And that this rule is superior to any other, will appear upon examination. For of what advantage, tell me, is it to reign over nations of our fellow-men, and to be the slaves of our own passions? Or what are we the worse for having no one under our rule, if we are superior to the tyranny of the passions? That indeed is Freedom, that is Rule, that is Royalty and Sovereignty. The contrary is slavery, though a man be invested with countless diadems. For when a multitude of masters sway him from within, the love of money, the love of pleasure, and anger, and other passions, what avails his 473diadem? The tyranny of those passions is more severe, when not even his crown has power to deliver him from their subjection. As if one who had been a king should be reduced to slavery by barbarians, and they wishing to show their power the more absolutely, should not strip him of his purple robe and his diadem, but oblige him to work in them, and to perform all menial offices, to draw water, and to cook their food, that his disgrace and their honor might be the more apparent: so do our passions domineer over us more barbarously than any barbarians. For he that despises them can despise the barbarians too; but he that submits to them, will suffer more severely than from barbarians. The barbarian, when his power prevails, may afflict the body, but these passions torture the soul, and lacerate it all over. When the barbarian has prevailed, he delivers one to temporal death, but these to that which is to come. So that he alone is the free man, who has his freedom in himself; and he who submits to these unreasonable passions, is the slave.
No master, however inhuman, imposes such severe and inhuman commands. They say to him, in effect, “Disgrace thy soul without end or object,—offend thy God,—be deaf to the claims of nature; though it be thy father or thy mother, be not ashamed to set thyself against them.” Such are the commands of avarice. “Sacrifice to me, she says, not calves, but men.” The prophet indeed says, “Sacrifice men, for the calves have failed.” (Hosea xiii. 2, Sept.) But avarice says, “Sacrifice men, though there are yet calves. Sacrifice those who have never injured thee, yea slay them, though they have been thy benefactors.” Or again, “Be at war, and go about as the common enemy of all, of nature herself, and of God. Heap up gold, not that thou mayest enjoy it, but that thou mayest keep it, and work greater torture to thyself.” For it is not possible that the lover of money should be able to enjoy it, since he fears lest his gold should be diminished, lest his hoards should fail. “Be watchful,” it says, “be suspicious of every one, even domestics and friends. Have an eye to the goods of other men. Though you see the poor man perishing with hunger, give him nothing; but strip him, if it be possible, even of his skin. Break thine oaths, lie, swear. Be an accuser, a false informer. Refuse not, if it be necessary, to rush into fire, to submit to a thousand deaths, to perish with hunger, to struggle with disease.” Does not avarice impose these laws? “Be offensive and impudent, shameless and bold, villainous and wicked, ungrateful, unfeeling, unfriendly, faithless, devoid of affection, a parricide, a beast rather than a man. Surpass the serpent in bitterness, the wolf in rapacity. Exceed in brutality even the beast, nay should it be necessary to proceed even to the malignity of the devil, refuse not. Be a stranger to thy benefactor.”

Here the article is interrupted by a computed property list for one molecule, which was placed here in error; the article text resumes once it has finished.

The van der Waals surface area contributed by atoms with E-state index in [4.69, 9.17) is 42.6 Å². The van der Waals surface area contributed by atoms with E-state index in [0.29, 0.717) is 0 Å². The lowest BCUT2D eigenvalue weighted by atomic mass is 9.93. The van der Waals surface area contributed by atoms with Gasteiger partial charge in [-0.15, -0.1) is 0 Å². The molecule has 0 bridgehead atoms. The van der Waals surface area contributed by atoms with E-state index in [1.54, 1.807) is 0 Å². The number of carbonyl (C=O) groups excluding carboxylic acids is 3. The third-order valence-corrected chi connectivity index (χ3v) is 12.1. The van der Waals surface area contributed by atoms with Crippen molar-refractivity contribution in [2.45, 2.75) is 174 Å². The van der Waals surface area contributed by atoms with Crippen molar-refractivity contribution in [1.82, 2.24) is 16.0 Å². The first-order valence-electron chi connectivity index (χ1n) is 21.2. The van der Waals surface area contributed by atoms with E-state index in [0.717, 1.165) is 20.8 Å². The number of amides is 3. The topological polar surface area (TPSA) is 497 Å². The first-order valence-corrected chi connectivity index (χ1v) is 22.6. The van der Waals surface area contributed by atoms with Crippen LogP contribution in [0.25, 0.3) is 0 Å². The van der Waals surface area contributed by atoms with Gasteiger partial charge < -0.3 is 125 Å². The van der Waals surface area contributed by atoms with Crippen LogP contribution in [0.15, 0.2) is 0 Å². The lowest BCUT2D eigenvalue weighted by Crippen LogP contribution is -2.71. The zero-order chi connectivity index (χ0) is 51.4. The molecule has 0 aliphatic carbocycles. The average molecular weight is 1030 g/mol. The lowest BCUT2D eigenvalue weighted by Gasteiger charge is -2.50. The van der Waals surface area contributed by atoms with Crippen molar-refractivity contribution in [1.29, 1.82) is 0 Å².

Does not avarice say all this, and is it not listened to? God on the contrary says, Be a friend to all, be gentle, beloved by all, give offense causelessly to no one. “Honor thy father and thy mother.” Win an honorable reputation. Be not a man, but an angel. Utter nothing immodest, nothing false, nor even think of it. Relieve the poor. Bring not trouble on thyself, by ravaging others. Be not bold nor insolent. God says this, but no one hearkens. Is not hell then justly threatened, and the fire, and the worm that dieth not? How long are we thus to thrust ourselves down the precipice? How long are we to walk upon thorns, and pierce ourselves with nails, and be grateful for it? We subject ourselves to cruel tyrants, and refuse the gentle Master, who imposes nothing grievous, nor barbarous, nor burdensome, nor unprofitable, but all things such as are useful, and valuable, and beneficial. Let us then arouse ourselves, and be self-collected, and gather our forces. Let us love God as we ought, that we may obtain the blessings promised to those that love Him, through the grace and mercy of our Lord Jesus Christ, with whom, to the Father, &c.